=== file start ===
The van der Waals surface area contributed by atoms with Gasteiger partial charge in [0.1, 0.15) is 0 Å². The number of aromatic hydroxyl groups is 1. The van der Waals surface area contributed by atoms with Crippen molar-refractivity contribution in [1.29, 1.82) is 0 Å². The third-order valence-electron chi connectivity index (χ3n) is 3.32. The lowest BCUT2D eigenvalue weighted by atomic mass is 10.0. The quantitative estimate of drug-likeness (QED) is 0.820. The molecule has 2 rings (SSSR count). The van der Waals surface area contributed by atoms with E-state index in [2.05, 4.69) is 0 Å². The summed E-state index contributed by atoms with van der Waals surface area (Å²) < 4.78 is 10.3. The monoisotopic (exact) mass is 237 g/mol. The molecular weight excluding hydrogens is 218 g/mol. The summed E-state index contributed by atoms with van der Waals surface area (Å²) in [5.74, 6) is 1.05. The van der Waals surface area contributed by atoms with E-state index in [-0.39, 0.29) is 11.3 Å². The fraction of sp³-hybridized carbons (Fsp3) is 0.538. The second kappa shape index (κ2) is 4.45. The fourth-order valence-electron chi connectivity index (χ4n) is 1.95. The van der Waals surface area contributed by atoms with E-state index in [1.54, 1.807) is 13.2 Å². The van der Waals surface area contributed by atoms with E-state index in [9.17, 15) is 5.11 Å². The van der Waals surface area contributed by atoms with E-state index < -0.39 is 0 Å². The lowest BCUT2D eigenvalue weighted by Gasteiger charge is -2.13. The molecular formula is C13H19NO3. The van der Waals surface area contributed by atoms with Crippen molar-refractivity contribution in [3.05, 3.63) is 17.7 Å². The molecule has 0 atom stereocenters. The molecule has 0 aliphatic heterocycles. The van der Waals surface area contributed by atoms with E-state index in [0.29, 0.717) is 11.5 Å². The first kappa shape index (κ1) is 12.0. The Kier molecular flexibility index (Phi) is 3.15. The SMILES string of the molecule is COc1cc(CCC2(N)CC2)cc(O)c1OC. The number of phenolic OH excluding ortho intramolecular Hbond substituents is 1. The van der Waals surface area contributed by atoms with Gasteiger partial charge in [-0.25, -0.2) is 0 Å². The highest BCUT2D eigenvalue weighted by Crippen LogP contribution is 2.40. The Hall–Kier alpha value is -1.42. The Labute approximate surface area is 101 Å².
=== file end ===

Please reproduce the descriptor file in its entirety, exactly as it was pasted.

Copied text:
The van der Waals surface area contributed by atoms with Gasteiger partial charge in [0.1, 0.15) is 0 Å². The number of aromatic hydroxyl groups is 1. The van der Waals surface area contributed by atoms with Crippen molar-refractivity contribution in [1.29, 1.82) is 0 Å². The third-order valence-electron chi connectivity index (χ3n) is 3.32. The lowest BCUT2D eigenvalue weighted by atomic mass is 10.0. The quantitative estimate of drug-likeness (QED) is 0.820. The molecule has 2 rings (SSSR count). The van der Waals surface area contributed by atoms with E-state index in [2.05, 4.69) is 0 Å². The summed E-state index contributed by atoms with van der Waals surface area (Å²) < 4.78 is 10.3. The monoisotopic (exact) mass is 237 g/mol. The molecular weight excluding hydrogens is 218 g/mol. The summed E-state index contributed by atoms with van der Waals surface area (Å²) in [5.74, 6) is 1.05. The van der Waals surface area contributed by atoms with E-state index in [-0.39, 0.29) is 11.3 Å². The fraction of sp³-hybridized carbons (Fsp3) is 0.538. The second kappa shape index (κ2) is 4.45. The fourth-order valence-electron chi connectivity index (χ4n) is 1.95. The van der Waals surface area contributed by atoms with E-state index in [1.54, 1.807) is 13.2 Å². The van der Waals surface area contributed by atoms with E-state index in [9.17, 15) is 5.11 Å². The van der Waals surface area contributed by atoms with E-state index < -0.39 is 0 Å². The lowest BCUT2D eigenvalue weighted by Gasteiger charge is -2.13. The molecular formula is C13H19NO3. The van der Waals surface area contributed by atoms with Crippen molar-refractivity contribution in [3.05, 3.63) is 17.7 Å². The molecule has 0 atom stereocenters. The molecule has 0 aliphatic heterocycles. The van der Waals surface area contributed by atoms with E-state index in [0.29, 0.717) is 11.5 Å². The first kappa shape index (κ1) is 12.0. The Kier molecular flexibility index (Phi) is 3.15. The SMILES string of the molecule is COc1cc(CCC2(N)CC2)cc(O)c1OC. The number of phenolic OH excluding ortho intramolecular Hbond substituents is 1. The van der Waals surface area contributed by atoms with Gasteiger partial charge in [-0.25, -0.2) is 0 Å². The highest BCUT2D eigenvalue weighted by Crippen LogP contribution is 2.40. The Hall–Kier alpha value is -1.42. The Labute approximate surface area is 101 Å².